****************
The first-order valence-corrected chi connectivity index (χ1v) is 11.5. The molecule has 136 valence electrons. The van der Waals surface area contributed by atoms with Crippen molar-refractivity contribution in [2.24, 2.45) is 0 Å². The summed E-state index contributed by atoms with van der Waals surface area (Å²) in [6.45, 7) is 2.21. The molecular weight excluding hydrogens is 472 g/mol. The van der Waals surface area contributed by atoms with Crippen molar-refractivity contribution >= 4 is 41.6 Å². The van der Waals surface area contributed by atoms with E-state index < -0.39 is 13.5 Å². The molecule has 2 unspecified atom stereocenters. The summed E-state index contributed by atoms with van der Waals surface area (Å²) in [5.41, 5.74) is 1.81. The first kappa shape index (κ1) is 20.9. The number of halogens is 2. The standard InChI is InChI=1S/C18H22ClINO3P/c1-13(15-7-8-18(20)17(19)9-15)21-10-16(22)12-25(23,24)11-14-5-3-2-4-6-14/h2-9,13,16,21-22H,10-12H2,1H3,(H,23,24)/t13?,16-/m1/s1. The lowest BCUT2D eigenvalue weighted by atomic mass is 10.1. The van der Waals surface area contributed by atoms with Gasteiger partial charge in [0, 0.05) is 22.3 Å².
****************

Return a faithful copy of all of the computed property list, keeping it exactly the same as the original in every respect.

The first-order valence-corrected chi connectivity index (χ1v) is 11.5. The molecule has 136 valence electrons. The van der Waals surface area contributed by atoms with Crippen molar-refractivity contribution in [2.24, 2.45) is 0 Å². The summed E-state index contributed by atoms with van der Waals surface area (Å²) in [6.45, 7) is 2.21. The molecular weight excluding hydrogens is 472 g/mol. The van der Waals surface area contributed by atoms with Crippen molar-refractivity contribution >= 4 is 41.6 Å². The van der Waals surface area contributed by atoms with E-state index < -0.39 is 13.5 Å². The molecule has 2 unspecified atom stereocenters. The summed E-state index contributed by atoms with van der Waals surface area (Å²) in [5.41, 5.74) is 1.81. The first kappa shape index (κ1) is 20.9. The number of halogens is 2. The standard InChI is InChI=1S/C18H22ClINO3P/c1-13(15-7-8-18(20)17(19)9-15)21-10-16(22)12-25(23,24)11-14-5-3-2-4-6-14/h2-9,13,16,21-22H,10-12H2,1H3,(H,23,24)/t13?,16-/m1/s1. The lowest BCUT2D eigenvalue weighted by atomic mass is 10.1. The van der Waals surface area contributed by atoms with Gasteiger partial charge in [0, 0.05) is 22.3 Å².